February 10, 2009

Everyone's Fired

Three drinks:

"I have to learn not to take it personally. It's the economy, right? This is happening, you don't know this, but this is happening all over the industry, even to the press. I was not the problem. We were not the problem. Our games were great. Maybe you don't play games, but trust me. You have to trust somebody.

"If there's one thing I really regret it's that I never got to send my farewell email to the company. I was looking forward to doing that for five years. I had been writing it in my head that whole time, and also on some post-it notes. I was thinking that whenever I left it would be on my own terms, and I'd be able to go out with this fantastic goodbye message I had prepared. You've never seen a farewell email this amazing. What are they usually, 'thanks everyone, good luck'? Please. My thing had fucking class. It had structure. It would wring pathos out of you like a strongman at the circus. That was my exit strategy for so long. Then when we got the news, I tried to remember what I wanted to say and I just couldn't. So I didn't write anything.

"I'm sorry, tell me your name again? Cheyenne? That's spectacular."

Seven drinks:

"This is funny, actually, because I had been thinking about quitting for months. Again, we were making really cool games but... I guess I have to explain to you how the gaming press works. We got some bad reviews, no matter what we did. Really dismissive, nasty, snarky stuff, you know? You wouldn't know. That kind of thing hurts. Especially when you can see all the flaws in their reasoning but before you even have a chance to respond they've already got hundreds or thousands of people convinced that you're an asshole based on their specious bullshit. Without even thinking about it, they'll decide we're bad at our jobs. And you can't change their minds. It's unfair, sometimes.

"You're looking at me like I can't cope with criticism, but you're so wrong. Call me a dick, right now. Watch me not react. See, you can't even do it. You know it won't affect me. I'm much stronger than that.

"It wasn't like we only got one bad review, or a few for one game. We were getting them with every game that we made. Do you know how long it takes to make a video game? One year, minimum. These things take years of my life and at a certain point it feels like I'm only making them to get shit on down the line. I didn't want to wake up every morning to read about someone else who hated our game, so I decided to leave. I liked the attention, I did, but I'd rather not do this at all than do it badly.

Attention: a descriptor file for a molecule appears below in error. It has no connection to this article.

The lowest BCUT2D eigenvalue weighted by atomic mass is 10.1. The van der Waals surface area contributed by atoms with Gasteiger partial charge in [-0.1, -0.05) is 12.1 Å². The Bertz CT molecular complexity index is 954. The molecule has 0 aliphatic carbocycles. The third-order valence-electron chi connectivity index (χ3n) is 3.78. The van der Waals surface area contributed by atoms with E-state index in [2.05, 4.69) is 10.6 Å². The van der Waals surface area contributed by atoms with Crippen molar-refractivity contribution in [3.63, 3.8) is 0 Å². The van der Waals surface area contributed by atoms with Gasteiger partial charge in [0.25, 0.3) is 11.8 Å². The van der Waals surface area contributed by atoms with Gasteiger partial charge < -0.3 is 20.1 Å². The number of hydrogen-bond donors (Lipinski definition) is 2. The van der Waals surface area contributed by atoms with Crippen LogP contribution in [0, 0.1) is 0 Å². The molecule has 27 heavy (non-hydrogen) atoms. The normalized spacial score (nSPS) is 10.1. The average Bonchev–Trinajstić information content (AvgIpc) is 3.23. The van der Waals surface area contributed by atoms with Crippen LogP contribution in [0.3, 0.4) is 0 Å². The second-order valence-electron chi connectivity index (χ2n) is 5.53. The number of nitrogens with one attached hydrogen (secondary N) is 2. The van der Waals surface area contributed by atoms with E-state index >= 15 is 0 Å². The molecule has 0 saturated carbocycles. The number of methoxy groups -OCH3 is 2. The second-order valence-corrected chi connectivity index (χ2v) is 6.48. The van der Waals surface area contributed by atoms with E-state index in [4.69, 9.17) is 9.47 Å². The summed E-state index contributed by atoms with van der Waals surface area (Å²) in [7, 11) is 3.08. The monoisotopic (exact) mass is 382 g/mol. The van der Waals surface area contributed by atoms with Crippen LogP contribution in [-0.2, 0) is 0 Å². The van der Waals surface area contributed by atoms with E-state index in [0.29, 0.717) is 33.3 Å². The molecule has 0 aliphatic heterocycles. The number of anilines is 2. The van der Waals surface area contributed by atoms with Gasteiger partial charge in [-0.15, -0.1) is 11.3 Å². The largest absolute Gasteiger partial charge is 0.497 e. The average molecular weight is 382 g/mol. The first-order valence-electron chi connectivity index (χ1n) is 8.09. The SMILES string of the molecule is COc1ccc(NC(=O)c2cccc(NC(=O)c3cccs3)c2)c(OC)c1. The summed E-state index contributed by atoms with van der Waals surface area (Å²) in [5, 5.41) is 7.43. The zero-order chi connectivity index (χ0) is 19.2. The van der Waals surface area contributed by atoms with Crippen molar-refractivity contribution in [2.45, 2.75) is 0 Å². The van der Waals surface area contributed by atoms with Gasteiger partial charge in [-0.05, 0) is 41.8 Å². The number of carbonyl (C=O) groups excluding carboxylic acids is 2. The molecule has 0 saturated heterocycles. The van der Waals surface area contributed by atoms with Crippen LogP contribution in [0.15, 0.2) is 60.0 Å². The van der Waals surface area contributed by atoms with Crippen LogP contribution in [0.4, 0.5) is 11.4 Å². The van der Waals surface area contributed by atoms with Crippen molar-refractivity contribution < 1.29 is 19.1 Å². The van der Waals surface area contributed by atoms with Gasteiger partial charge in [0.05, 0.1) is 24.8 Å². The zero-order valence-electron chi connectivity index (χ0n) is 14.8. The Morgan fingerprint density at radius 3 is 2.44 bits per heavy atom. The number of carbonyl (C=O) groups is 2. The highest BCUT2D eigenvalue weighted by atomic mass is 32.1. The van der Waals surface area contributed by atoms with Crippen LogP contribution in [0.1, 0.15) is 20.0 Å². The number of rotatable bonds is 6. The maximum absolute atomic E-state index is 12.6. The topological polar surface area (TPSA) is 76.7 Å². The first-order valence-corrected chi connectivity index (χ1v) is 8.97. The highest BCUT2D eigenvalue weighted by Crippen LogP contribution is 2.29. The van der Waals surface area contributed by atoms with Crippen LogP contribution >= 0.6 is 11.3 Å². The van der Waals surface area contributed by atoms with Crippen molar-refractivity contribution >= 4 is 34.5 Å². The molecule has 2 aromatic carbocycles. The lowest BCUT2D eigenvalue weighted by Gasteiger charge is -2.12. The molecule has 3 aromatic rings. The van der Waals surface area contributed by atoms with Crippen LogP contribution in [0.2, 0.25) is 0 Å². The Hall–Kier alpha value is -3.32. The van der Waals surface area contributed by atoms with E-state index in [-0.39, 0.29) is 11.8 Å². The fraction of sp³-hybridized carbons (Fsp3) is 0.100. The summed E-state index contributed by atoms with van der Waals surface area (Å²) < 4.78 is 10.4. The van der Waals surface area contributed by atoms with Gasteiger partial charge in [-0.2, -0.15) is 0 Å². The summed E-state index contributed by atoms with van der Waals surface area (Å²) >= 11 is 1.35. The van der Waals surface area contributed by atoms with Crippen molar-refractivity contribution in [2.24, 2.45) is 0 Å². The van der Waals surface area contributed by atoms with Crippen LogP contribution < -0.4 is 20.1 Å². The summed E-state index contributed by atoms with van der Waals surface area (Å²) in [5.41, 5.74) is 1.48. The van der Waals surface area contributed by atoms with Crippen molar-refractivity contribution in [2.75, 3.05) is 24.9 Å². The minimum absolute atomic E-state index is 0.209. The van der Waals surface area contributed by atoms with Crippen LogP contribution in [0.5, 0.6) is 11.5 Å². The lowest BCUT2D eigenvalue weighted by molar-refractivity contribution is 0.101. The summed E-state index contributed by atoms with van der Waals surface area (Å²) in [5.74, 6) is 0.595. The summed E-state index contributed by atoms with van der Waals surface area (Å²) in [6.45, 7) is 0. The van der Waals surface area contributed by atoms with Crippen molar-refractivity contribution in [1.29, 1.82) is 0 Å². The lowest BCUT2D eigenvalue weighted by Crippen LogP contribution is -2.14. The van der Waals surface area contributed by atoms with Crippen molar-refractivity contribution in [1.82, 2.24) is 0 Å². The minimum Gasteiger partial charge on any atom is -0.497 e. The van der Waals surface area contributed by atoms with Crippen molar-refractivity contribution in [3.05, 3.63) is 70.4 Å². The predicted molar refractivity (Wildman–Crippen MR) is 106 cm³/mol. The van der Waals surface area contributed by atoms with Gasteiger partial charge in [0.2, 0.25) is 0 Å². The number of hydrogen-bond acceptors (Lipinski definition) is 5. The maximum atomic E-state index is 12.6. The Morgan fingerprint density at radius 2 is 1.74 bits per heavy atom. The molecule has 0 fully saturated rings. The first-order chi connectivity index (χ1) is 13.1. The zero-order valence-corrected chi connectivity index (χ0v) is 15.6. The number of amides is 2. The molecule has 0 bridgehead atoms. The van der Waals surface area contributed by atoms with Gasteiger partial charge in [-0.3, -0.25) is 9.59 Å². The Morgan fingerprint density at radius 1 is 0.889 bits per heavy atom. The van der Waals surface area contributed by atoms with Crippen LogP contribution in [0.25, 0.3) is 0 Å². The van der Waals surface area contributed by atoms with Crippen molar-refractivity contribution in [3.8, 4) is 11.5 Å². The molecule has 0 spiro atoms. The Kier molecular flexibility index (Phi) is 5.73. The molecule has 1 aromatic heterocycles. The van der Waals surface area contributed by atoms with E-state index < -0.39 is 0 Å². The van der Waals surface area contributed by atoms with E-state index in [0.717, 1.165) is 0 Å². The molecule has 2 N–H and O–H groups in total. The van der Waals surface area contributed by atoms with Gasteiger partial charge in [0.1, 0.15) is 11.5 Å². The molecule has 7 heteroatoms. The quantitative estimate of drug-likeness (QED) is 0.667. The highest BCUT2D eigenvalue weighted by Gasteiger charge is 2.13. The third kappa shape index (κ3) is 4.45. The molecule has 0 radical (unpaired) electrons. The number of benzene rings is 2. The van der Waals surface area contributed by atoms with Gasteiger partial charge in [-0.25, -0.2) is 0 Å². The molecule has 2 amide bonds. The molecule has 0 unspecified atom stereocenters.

"I was thinking about moving and doing some design or programming work for an educational software company or something, some place where nobody would pay any attention to what I'm doing. You read the internet, don't you? You have a Facebook page. Probably. You go on the internet and see that vitriol come in, and if you're even just a little bit unsure about yourself then you think that they're right and you don't want anyone to associate you with your product ever again. I suppose I'm not anymore, so it doesn't matter.

"How about you? What do you do? Oh, I don't care, don't even say it."

Ten drinks:

"If there was a reason I didn't quit before they fired me, it's because I have no idea what I would do otherwise. I could go to another developer, but it would end up being the same thing all over again. I spent my whole life wanting this job. This job. Games. I wanted it so much, you don't even know. I was more, uh, determined to make video games than I have been about anything else in my life. And all the crunches, all the late nights, all the stress... I'd go through that because I wanted to get better and better. But that stuff, I'm just gonna tell you this, killed my social life and ruined every relationship I ever had. You know? I was putting so much effort into my work, and it wasn't like I was in, in, fucking Doctors without Borders. I made video games. She didn't understand what games were.

"I wanted so badly to be good at this. I let everything else fall apart because I wanted to make games for a living. I thought when I got there that I'd be satisfied. But look what happened. What am I supposed to do now?

"What about you, Cheyenne? Where would you go?"

2 comments:

Matthew said...

Take a break and get some much-needed perspective?

Duncan said...

Yeah, pretty much. It's not the hardest question in the world to answer.